Why Elon Musk won’t be challenging Xi Jinping to a duel anytime soon

Posted on : 2022-03-18 17:03 KST Modified on : 2022-03-18 17:03 KST
The Tesla founder recently challenged Putin to combat, but his tone when it comes to China has been markedly different
Tesla co-founder Elon Musk throws off his jacket while speaking at the launch of the Tesla Model 3 in Shanghai, China, in January 2020. (Reuters/Yonhap News)
Tesla co-founder Elon Musk throws off his jacket while speaking at the launch of the Tesla Model 3 in Shanghai, China, in January 2020. (Reuters/Yonhap News)

Tesla co-founder Elon Musk challenged Vladimir Putin to “single combat,” stirring another controversy with his typical inflammatory remarks and goading the latter for initiating the war in Ukraine — though even the irreverent entrepreneur has one target he doesn’t dare provoke: China.

Musk took to Twitter on Monday and issued a mocking challenge to the Russian president who ordered the attack on Ukraine, writing, “I hereby challenge Vladimir Putin to single combat. Stakes are Ukraine.” In his tweet, he wrote Putin’s name in Russian and wrote “Ukraine” in Ukrainian. He then wrote in another tweet, “If Putin could so easily humiliate the West, then he would accept the challenge,” adding, “But he will not.”

One of the richest men in the world, Musk has been supporting the war effort in Ukraine by providing his satellite internet service Starlink to the country after it suffered the destruction of its communication facilities following Russia’s invasion.

Musk’s provocative tweet was countered by Dmitry Rogozin, the chief of Russia’s space agency and one of Putin’s closest aides, who also took to Twitter and called Musk a “little devil.” Rogozin continued, “You are a punk and a weakling. You’re too weak even to compete with me. It would only be a waste of time.”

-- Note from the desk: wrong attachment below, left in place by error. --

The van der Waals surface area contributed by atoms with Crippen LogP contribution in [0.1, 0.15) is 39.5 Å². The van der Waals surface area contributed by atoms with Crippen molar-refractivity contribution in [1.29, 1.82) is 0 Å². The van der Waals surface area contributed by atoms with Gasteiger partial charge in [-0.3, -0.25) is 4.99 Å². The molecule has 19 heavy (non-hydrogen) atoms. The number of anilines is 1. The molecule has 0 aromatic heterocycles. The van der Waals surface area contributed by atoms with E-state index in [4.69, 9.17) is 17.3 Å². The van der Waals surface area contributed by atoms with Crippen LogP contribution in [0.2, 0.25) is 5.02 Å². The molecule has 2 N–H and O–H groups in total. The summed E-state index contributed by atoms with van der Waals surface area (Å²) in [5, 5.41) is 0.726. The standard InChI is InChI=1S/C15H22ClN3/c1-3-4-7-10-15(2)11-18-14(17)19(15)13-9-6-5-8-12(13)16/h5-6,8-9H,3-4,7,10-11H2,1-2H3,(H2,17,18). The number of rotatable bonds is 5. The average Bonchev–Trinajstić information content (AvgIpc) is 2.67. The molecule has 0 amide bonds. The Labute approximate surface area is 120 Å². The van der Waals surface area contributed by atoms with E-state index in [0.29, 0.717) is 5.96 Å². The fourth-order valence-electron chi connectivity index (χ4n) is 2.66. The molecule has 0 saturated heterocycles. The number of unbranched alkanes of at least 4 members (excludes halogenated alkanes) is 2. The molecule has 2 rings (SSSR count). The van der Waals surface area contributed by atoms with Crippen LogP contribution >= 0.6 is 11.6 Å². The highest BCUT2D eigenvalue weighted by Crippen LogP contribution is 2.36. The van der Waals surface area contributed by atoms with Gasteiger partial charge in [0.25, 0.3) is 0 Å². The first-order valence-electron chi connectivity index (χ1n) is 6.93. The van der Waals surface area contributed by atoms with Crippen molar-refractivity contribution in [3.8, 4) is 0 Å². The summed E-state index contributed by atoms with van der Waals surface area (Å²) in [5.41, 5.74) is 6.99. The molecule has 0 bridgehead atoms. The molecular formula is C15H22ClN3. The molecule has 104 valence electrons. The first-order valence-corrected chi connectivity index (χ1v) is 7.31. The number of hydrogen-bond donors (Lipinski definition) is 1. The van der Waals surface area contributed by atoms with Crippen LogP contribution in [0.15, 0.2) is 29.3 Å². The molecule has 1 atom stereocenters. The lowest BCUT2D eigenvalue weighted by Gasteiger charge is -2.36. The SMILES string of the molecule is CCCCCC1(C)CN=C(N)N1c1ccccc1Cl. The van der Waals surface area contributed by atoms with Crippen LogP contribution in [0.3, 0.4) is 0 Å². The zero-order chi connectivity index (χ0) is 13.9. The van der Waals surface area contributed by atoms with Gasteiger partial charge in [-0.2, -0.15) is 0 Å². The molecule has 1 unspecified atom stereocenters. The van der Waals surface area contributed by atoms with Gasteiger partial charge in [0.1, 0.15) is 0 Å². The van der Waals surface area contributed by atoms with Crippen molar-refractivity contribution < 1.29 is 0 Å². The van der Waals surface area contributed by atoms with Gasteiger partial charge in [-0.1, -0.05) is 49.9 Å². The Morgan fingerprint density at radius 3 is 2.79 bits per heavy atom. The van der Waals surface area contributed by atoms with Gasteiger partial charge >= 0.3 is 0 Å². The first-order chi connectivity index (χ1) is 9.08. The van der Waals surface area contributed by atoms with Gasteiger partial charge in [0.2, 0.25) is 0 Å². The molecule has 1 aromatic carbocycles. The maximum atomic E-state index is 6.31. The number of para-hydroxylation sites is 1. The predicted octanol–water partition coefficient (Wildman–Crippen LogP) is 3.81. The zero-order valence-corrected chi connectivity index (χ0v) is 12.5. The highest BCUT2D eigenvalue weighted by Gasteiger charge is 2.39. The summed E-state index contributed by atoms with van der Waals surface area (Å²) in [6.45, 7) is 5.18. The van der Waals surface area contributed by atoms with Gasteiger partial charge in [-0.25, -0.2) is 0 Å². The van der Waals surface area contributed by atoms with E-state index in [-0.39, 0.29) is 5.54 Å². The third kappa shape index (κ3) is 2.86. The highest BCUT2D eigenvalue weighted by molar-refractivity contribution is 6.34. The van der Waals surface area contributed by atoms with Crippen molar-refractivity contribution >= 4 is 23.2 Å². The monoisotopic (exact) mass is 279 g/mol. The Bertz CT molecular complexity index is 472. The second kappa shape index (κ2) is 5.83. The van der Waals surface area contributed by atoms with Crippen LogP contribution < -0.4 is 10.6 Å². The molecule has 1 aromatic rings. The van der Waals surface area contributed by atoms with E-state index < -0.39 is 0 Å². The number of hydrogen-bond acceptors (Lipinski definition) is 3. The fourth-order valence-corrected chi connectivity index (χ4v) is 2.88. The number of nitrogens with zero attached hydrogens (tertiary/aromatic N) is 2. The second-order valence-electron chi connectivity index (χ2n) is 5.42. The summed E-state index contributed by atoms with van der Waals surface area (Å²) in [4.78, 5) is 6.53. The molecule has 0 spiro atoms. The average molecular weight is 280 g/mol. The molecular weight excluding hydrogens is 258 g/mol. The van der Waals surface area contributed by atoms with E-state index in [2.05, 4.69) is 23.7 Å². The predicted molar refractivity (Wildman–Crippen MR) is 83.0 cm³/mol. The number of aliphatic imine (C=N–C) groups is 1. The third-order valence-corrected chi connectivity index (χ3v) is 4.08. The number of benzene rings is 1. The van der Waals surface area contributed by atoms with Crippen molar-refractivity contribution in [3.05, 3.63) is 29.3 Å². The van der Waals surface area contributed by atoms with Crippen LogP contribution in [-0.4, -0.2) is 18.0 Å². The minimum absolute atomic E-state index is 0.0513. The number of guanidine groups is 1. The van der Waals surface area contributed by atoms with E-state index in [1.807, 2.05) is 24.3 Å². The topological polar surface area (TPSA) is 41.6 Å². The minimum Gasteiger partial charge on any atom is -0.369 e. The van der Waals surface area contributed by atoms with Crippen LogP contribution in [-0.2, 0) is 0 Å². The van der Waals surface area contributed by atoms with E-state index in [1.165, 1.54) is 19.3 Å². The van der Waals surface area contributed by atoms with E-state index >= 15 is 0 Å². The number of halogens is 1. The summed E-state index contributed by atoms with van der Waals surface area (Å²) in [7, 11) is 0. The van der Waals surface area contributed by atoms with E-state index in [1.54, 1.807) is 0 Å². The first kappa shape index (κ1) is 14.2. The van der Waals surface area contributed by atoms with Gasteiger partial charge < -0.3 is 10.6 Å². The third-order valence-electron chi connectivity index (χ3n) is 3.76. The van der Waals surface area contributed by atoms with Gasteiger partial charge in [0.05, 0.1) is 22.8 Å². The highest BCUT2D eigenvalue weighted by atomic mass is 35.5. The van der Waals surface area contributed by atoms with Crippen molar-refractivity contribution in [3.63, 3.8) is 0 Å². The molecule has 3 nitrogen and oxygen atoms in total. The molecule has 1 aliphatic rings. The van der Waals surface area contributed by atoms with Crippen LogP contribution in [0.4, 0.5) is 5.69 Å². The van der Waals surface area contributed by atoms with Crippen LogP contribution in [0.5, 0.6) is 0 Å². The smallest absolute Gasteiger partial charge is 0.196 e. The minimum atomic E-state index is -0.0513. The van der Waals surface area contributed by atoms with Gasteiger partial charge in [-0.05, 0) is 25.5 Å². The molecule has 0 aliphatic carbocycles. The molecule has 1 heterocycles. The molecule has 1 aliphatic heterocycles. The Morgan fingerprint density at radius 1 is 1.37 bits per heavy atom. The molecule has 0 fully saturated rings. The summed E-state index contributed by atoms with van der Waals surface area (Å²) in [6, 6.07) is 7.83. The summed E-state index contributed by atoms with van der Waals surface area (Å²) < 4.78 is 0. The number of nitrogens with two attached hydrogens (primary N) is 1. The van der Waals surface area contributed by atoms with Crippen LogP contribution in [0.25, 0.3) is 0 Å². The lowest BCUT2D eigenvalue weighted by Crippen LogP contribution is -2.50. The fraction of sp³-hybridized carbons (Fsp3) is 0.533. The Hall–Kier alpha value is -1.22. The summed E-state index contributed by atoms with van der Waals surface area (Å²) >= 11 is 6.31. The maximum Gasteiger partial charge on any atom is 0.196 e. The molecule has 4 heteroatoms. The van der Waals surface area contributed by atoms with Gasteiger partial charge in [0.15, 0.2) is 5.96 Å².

Though Musk joined in on the West’s chorus of criticism against Russia, his attitude toward China has been completely different. Last July, he commented on a Chinese state-run news agency’s Twitter post that quoted Chinese President Xi Jinping’s speech commemorating the Chinese Communist Party’s centennial. Musk wrote in his response, “The economic prosperity China has achieved is truly amazing, especially in infrastructure! I encourage people to visit and see for themselves.”

Additionally, Musk praised China in glowing terms in an interview with China Central Television last March, saying that China can do “extremely well over the next decade” and that the country “will become the biggest economy in the world.” Tesla even opened its first showroom in Urumqi, the capital of the Xinjiang Uyghur Autonomous Region, amid tensions between the US and China regarding the area’s human rights issues, drawing criticism that the company was pandering to China.

Musk’s sycophantic attitude towards China derives from Tesla’s revenue structure. According to a report the company filed with the US Securities and Exchange Commission last month, Tesla’s revenue in China amounted to US$13.8 billion in 2021, 25.7% of its total revenue that year (US$53.8 billion). Tesla’s revenue by country was highest in the US at US$24 billion, or 44.6% of its total revenue that year, while other countries listed as “other” in the filing were responsible for 29.7% of Tesla’s 2021 revenue, or US$16 billion.

Important to note is that Tesla’s revenue in China has been almost doubling every year since 2018, with the country’s share in Tesla’s revenue structure rapidly increasing. China’s share in Tesla’s total revenue in 2018 was 7.9%, which rose to 12.2% in 2019, 20.1% in 2020, reaching the quarter mark at 25.7% in 2021. At this rate, China’s share of Tesla’s total revenue will amount to 30% this year. In other words, if Tesla closes shop in China, the company’s business is bound to suffer significantly.

Chinese consumers are often strongly motivated by patriotism. Last year, when global brands announced their ban of cotton grown in Xinjiang, citing the region’s human rights issues, they faced intense backlash from Chinese consumers who called for a boycott of those brands in turn.

When Tesla was publicly reprimanded by China’s State Administration for Market Regulation in February of last year, the company quietly acquiesced. At the time, Chinese authorities summoned Tesla executives for a “yutan,” or a scheduled meeting, late at night, pointing out problems in the company’s products such as batteries catching fire, vehicle speed issues, and problems in wireless software updates. Tesla responded to the late-night talking-to by stating that it would faithfully abide by the Chinese government’s instructions.

By Choi Hyun-june, staff reporter

Please direct questions or comments to [english@hani.co.kr]

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